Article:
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Postcards From Iowa #8

Reverse side: Abraham Lincoln from New Salem. This bronze statue by Avard Fairbanks was given to the State of Illinois by the Sons of Utah Pioneers in 1954. It is located at the top of the hill in New Salem State Park near the entrance to the village. Published by Color-View, Inc., 208 N. Main St., Rockford, Ill. Postmarked May 17, 1962 in Rochelle, Ill. with a note from Father.

I grew up in Davenport, Iowa. Iowa is not the land of Lincoln. That is across the Mississippi River in Illinois.

Father sent this postcard from Rochelle, Ill. where he presumably attended a meeting for the Amalgamated Meat Cutters and Butcher Workmen of North America. I don’t recall. I was ten years old. The message on the back was, “I’ll be home before the card gets there so I’m saying goodbye to Rochelle.”

We stopped by Father’s step-mother’s place in Rock Island one time. She wasn’t home. Gladys was grandfather’s second wife after Ina Elizabeth died young of food poisoning. Grandfather died of complications from surgery. According to her obituary, Gladys owned and operated Deaton’s Diner for 35 years. She kept the family name, adding two additional husbands by hyphenation after grandfather died. She told me, in the only letter I have from her, that the marriage into the Deaton family was a business proposition. All three of her husbands are buried next to her in a Rock Island Cemetery we visited decades ago. The cemetery sexton knew “Mrs. Deaton” well.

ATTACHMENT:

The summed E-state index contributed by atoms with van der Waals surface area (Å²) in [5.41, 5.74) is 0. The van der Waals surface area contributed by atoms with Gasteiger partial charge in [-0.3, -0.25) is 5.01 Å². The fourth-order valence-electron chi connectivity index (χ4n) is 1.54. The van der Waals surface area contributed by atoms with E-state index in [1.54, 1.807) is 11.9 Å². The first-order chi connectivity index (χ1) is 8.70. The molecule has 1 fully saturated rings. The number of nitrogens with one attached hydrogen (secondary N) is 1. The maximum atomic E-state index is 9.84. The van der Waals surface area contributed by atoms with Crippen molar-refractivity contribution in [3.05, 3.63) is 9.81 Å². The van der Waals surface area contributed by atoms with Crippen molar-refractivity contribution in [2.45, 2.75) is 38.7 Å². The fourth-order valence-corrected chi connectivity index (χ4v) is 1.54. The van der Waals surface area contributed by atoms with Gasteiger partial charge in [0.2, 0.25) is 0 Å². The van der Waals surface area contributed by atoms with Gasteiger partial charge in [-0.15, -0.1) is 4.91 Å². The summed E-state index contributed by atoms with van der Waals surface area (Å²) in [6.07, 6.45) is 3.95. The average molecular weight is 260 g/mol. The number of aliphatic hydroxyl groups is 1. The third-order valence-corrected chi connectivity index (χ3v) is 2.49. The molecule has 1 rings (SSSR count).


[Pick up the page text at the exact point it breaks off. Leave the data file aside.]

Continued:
In high school, we took the bus downtown then walked across the Centennial Bridge to Rock Island where a movie theater was screening a serialized story of The Batman made by Columbia Pictures in 1943. After the television program debuted in 1966, I was all about the Batman. All 15 serial episodes were screened one after another. It was a long walk to see them, but we felt it important to include the serial in our Batman fandom.

On my trip back to Iowa from military service I stopped and stayed with friends in Springfield, Ill. for a couple of days. During that trip we visited Lincoln’s tomb and his house, which had been opened to the public. I recall a number of book shops displaying various Lincoln books in street-facing windows. Many words have been written about the 16th president. He felt more real to me after that visit.

I spent the most time in Illinois when we lived in Indiana. Work took me all over. I got to know Chicago and the suburbs, as well as most other parts of the state. I went anywhere with an opportunity to recruit truck drivers.

I’m lucky to have this postcard. It’s one of the few notes Father sent me. It could easily have disappeared with my comic book and baseball card collections left in Mother’s attic when I moved from home in 1970 to attend college. I don’t think of Father much these days. When I do, it’s comforting to have things I know he touched as well. It is part of making a life in the time of the coronavirus.

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